In Praise Of Shadows Analysis

1081 Words 5 Pages
Jun’ichirō Tanizaki uses “In Praise of Shadows” to relate to the audience by talking about the multitude of differences between traditional Japanese aesthetics and modern Western inventions. He shows how these differences affect the past culture, causing it to fade away with the introduction of innovations that are more useful, beneficial, and efficient. Tanizaki explains the deeper meaning and significance of the simplest things. The author explains how there is a significance to everything whether through placement or the way it is displayed. This allows the audience to think about the underlying meaning which they might not have done in the past. Tanizaki relates to his audience through the structure of his arguments, the strength of his imagery, and the connection of the past and present generations. The author manipulates his many favorable views of his personal recollections and his outlook on every detail to get the audience to understand his perspectives and rethink their own. Repetition is used several times throughout the book to get the main idea across to the audience. He informs the audience of his one-sided viewpoint of how Japan should be; one example where he …show more content…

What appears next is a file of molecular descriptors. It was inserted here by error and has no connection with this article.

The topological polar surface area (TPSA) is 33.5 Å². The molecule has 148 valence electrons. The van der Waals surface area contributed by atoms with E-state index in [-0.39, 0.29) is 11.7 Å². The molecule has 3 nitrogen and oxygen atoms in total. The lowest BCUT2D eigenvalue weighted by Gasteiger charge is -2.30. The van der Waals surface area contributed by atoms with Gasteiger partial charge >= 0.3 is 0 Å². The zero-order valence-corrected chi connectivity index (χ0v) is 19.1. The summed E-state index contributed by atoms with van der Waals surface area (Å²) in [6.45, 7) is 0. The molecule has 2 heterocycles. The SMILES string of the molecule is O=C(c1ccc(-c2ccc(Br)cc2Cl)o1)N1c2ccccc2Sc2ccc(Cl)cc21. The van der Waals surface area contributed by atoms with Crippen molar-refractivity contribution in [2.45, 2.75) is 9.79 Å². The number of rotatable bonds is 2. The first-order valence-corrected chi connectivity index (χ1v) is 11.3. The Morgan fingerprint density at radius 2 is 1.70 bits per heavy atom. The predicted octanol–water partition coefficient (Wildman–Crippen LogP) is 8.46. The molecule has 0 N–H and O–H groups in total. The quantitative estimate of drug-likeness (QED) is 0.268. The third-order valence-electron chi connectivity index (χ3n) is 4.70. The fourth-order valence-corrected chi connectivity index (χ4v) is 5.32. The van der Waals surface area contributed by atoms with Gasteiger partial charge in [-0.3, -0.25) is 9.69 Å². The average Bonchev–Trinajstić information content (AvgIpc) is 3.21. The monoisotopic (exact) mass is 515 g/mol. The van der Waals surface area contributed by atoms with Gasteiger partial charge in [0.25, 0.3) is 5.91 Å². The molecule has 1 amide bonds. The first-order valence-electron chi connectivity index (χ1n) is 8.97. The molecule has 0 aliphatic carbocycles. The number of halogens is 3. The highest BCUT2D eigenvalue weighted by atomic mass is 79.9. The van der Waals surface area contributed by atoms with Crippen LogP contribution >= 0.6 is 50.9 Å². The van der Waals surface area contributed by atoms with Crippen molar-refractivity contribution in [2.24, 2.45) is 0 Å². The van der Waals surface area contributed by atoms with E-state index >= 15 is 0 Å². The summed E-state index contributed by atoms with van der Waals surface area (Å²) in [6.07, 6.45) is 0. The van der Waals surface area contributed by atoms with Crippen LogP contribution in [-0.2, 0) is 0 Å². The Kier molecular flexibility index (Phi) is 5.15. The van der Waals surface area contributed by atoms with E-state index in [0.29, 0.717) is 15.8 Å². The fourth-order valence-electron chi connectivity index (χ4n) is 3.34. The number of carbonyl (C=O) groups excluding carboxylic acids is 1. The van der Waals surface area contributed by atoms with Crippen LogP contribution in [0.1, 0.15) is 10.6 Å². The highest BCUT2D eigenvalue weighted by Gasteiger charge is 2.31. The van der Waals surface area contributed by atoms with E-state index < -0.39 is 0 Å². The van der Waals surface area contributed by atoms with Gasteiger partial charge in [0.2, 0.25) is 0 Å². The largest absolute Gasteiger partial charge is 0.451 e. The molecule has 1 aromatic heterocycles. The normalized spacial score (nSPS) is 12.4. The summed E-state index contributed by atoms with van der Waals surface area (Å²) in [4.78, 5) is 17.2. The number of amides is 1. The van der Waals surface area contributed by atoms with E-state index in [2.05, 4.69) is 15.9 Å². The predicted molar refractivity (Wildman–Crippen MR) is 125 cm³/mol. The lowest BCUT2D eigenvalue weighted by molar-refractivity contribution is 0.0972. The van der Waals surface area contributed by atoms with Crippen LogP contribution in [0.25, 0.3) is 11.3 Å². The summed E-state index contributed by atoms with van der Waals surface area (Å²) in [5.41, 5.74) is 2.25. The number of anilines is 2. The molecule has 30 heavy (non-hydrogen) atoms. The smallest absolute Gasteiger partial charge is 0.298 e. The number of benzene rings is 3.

Many places influence other cultures which has both its upsides and downsides, but Tanizaki feels obligated to remind the audience of past aesthetics. The author is mainly informing the audience of his insights on what Japan should be versus what it's like in his time period. Tanizaki portrays many of his thoughts on past traditional Japanese culture, but doesn't include the many negative events of past aesthetics which shows the audience that In Praise of Shadows is mainly the authors’ one-sided view on both traditional past Japanese aesthetics and modernized western inventions and how he believes it is destroying any trace of Japan's past

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